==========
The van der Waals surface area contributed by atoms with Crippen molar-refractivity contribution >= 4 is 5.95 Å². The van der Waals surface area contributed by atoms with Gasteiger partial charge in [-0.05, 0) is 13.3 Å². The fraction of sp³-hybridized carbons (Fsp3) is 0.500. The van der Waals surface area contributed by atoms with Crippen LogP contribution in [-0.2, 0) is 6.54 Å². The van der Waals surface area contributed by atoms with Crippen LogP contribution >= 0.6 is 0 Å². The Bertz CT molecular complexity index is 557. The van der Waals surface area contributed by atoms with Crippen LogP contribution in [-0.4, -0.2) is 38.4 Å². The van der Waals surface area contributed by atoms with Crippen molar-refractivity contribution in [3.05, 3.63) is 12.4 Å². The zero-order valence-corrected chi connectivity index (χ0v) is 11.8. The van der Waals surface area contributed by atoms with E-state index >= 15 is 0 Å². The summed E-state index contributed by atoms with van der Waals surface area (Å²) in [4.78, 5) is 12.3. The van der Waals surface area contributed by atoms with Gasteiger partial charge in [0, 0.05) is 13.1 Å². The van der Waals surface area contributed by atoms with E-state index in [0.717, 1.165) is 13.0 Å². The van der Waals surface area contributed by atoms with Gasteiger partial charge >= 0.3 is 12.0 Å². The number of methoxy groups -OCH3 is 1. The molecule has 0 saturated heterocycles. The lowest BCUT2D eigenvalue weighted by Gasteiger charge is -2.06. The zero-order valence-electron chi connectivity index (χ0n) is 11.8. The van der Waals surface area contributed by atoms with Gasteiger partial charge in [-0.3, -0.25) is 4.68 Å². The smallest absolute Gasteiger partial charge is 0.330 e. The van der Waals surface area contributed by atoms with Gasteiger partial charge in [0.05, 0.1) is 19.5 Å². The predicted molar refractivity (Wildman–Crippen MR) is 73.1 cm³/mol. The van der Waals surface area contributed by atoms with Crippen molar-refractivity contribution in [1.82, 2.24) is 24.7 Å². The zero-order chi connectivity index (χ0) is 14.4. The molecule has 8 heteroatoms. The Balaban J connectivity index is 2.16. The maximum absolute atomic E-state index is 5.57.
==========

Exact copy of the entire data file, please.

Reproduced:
The van der Waals surface area contributed by atoms with Crippen molar-refractivity contribution >= 4 is 5.95 Å². The van der Waals surface area contributed by atoms with Gasteiger partial charge in [-0.05, 0) is 13.3 Å². The fraction of sp³-hybridized carbons (Fsp3) is 0.500. The van der Waals surface area contributed by atoms with Crippen LogP contribution in [-0.2, 0) is 6.54 Å². The van der Waals surface area contributed by atoms with Crippen LogP contribution >= 0.6 is 0 Å². The Bertz CT molecular complexity index is 557. The van der Waals surface area contributed by atoms with Crippen LogP contribution in [-0.4, -0.2) is 38.4 Å². The van der Waals surface area contributed by atoms with Crippen molar-refractivity contribution in [3.05, 3.63) is 12.4 Å². The zero-order valence-corrected chi connectivity index (χ0v) is 11.8. The van der Waals surface area contributed by atoms with E-state index >= 15 is 0 Å². The summed E-state index contributed by atoms with van der Waals surface area (Å²) in [4.78, 5) is 12.3. The van der Waals surface area contributed by atoms with Gasteiger partial charge in [0, 0.05) is 13.1 Å². The van der Waals surface area contributed by atoms with E-state index in [0.717, 1.165) is 13.0 Å². The van der Waals surface area contributed by atoms with Gasteiger partial charge >= 0.3 is 12.0 Å². The number of methoxy groups -OCH3 is 1. The molecule has 0 saturated heterocycles. The lowest BCUT2D eigenvalue weighted by Gasteiger charge is -2.06. The zero-order valence-electron chi connectivity index (χ0n) is 11.8. The van der Waals surface area contributed by atoms with Gasteiger partial charge in [-0.3, -0.25) is 4.68 Å². The smallest absolute Gasteiger partial charge is 0.330 e. The van der Waals surface area contributed by atoms with Gasteiger partial charge in [0.05, 0.1) is 19.5 Å². The predicted molar refractivity (Wildman–Crippen MR) is 73.1 cm³/mol. The van der Waals surface area contributed by atoms with Crippen molar-refractivity contribution in [1.82, 2.24) is 24.7 Å². The zero-order chi connectivity index (χ0) is 14.4. The molecule has 8 heteroatoms. The Balaban J connectivity index is 2.16. The maximum absolute atomic E-state index is 5.57.